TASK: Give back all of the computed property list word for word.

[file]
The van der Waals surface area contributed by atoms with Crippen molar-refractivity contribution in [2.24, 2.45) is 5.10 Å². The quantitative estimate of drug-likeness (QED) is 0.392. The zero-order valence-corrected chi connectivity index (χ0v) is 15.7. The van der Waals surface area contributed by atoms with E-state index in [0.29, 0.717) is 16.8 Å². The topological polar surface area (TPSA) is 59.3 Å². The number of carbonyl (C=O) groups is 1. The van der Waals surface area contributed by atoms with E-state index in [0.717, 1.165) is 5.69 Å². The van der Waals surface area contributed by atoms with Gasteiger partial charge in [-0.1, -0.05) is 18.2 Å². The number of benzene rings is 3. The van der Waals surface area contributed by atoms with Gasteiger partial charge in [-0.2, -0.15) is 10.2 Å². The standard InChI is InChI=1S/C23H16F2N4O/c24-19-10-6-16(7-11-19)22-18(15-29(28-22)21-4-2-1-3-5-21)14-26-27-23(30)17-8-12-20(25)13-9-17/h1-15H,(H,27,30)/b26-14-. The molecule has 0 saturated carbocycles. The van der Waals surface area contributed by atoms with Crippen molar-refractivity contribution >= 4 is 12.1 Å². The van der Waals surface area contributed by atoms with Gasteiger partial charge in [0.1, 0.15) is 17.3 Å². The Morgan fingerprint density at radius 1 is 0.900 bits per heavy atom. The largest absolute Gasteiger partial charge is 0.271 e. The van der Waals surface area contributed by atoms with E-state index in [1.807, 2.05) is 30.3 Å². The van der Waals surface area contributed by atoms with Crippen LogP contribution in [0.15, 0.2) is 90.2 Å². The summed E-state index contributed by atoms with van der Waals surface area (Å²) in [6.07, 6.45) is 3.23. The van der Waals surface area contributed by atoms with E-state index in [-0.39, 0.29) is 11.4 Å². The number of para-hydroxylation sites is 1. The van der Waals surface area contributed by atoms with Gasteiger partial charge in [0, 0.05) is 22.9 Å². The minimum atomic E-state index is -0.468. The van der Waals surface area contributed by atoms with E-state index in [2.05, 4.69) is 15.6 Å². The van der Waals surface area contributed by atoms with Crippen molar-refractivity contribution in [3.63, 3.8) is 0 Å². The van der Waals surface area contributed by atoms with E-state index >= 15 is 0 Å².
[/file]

The van der Waals surface area contributed by atoms with Crippen molar-refractivity contribution in [2.24, 2.45) is 5.10 Å². The quantitative estimate of drug-likeness (QED) is 0.392. The zero-order valence-corrected chi connectivity index (χ0v) is 15.7. The van der Waals surface area contributed by atoms with E-state index in [0.29, 0.717) is 16.8 Å². The topological polar surface area (TPSA) is 59.3 Å². The number of carbonyl (C=O) groups is 1. The van der Waals surface area contributed by atoms with E-state index in [0.717, 1.165) is 5.69 Å². The van der Waals surface area contributed by atoms with Gasteiger partial charge in [-0.1, -0.05) is 18.2 Å². The number of benzene rings is 3. The van der Waals surface area contributed by atoms with Gasteiger partial charge in [-0.2, -0.15) is 10.2 Å². The standard InChI is InChI=1S/C23H16F2N4O/c24-19-10-6-16(7-11-19)22-18(15-29(28-22)21-4-2-1-3-5-21)14-26-27-23(30)17-8-12-20(25)13-9-17/h1-15H,(H,27,30)/b26-14-. The molecule has 0 saturated carbocycles. The van der Waals surface area contributed by atoms with Crippen molar-refractivity contribution >= 4 is 12.1 Å². The van der Waals surface area contributed by atoms with Gasteiger partial charge in [0.1, 0.15) is 17.3 Å². The Morgan fingerprint density at radius 1 is 0.900 bits per heavy atom. The largest absolute Gasteiger partial charge is 0.271 e. The van der Waals surface area contributed by atoms with E-state index in [1.807, 2.05) is 30.3 Å². The van der Waals surface area contributed by atoms with Crippen LogP contribution in [0.15, 0.2) is 90.2 Å². The summed E-state index contributed by atoms with van der Waals surface area (Å²) in [6.07, 6.45) is 3.23. The van der Waals surface area contributed by atoms with E-state index in [-0.39, 0.29) is 11.4 Å². The number of para-hydroxylation sites is 1. The van der Waals surface area contributed by atoms with Gasteiger partial charge in [0, 0.05) is 22.9 Å². The minimum atomic E-state index is -0.468. The van der Waals surface area contributed by atoms with E-state index in [2.05, 4.69) is 15.6 Å². The van der Waals surface area contributed by atoms with Crippen molar-refractivity contribution in [3.63, 3.8) is 0 Å². The van der Waals surface area contributed by atoms with E-state index >= 15 is 0 Å².